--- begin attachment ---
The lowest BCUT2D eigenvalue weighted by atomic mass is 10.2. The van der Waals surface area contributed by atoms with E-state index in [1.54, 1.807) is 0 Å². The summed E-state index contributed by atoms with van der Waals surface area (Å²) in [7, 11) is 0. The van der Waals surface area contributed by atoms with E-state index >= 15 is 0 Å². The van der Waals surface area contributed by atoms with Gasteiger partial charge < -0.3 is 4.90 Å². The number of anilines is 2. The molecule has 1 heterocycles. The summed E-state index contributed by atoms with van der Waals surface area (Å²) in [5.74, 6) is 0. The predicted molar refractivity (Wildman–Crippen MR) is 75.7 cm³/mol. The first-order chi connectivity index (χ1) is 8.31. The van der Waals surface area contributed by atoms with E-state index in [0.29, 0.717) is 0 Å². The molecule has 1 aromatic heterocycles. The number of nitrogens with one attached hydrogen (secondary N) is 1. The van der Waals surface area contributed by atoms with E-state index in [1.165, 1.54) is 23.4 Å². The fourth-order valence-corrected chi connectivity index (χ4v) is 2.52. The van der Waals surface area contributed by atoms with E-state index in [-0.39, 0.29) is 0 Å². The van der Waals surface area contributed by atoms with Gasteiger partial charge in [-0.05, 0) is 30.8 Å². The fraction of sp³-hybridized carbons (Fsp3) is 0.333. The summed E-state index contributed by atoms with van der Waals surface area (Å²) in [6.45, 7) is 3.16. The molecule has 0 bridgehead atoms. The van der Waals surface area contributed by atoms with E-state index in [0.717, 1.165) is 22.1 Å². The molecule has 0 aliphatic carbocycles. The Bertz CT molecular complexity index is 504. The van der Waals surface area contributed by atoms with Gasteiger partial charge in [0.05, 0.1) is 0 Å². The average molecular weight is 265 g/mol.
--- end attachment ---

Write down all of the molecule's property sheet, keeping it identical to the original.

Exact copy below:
The lowest BCUT2D eigenvalue weighted by atomic mass is 10.2. The van der Waals surface area contributed by atoms with E-state index in [1.54, 1.807) is 0 Å². The summed E-state index contributed by atoms with van der Waals surface area (Å²) in [7, 11) is 0. The van der Waals surface area contributed by atoms with E-state index >= 15 is 0 Å². The van der Waals surface area contributed by atoms with Gasteiger partial charge < -0.3 is 4.90 Å². The number of anilines is 2. The molecule has 1 heterocycles. The summed E-state index contributed by atoms with van der Waals surface area (Å²) in [5.74, 6) is 0. The predicted molar refractivity (Wildman–Crippen MR) is 75.7 cm³/mol. The first-order chi connectivity index (χ1) is 8.31. The van der Waals surface area contributed by atoms with E-state index in [0.29, 0.717) is 0 Å². The molecule has 1 aromatic heterocycles. The number of nitrogens with one attached hydrogen (secondary N) is 1. The van der Waals surface area contributed by atoms with E-state index in [1.165, 1.54) is 23.4 Å². The fourth-order valence-corrected chi connectivity index (χ4v) is 2.52. The van der Waals surface area contributed by atoms with E-state index in [-0.39, 0.29) is 0 Å². The van der Waals surface area contributed by atoms with Gasteiger partial charge in [-0.05, 0) is 30.8 Å². The fraction of sp³-hybridized carbons (Fsp3) is 0.333. The summed E-state index contributed by atoms with van der Waals surface area (Å²) in [6.45, 7) is 3.16. The molecule has 0 bridgehead atoms. The van der Waals surface area contributed by atoms with E-state index in [0.717, 1.165) is 22.1 Å². The molecule has 0 aliphatic carbocycles. The Bertz CT molecular complexity index is 504. The van der Waals surface area contributed by atoms with Gasteiger partial charge in [0.05, 0.1) is 0 Å². The average molecular weight is 265 g/mol.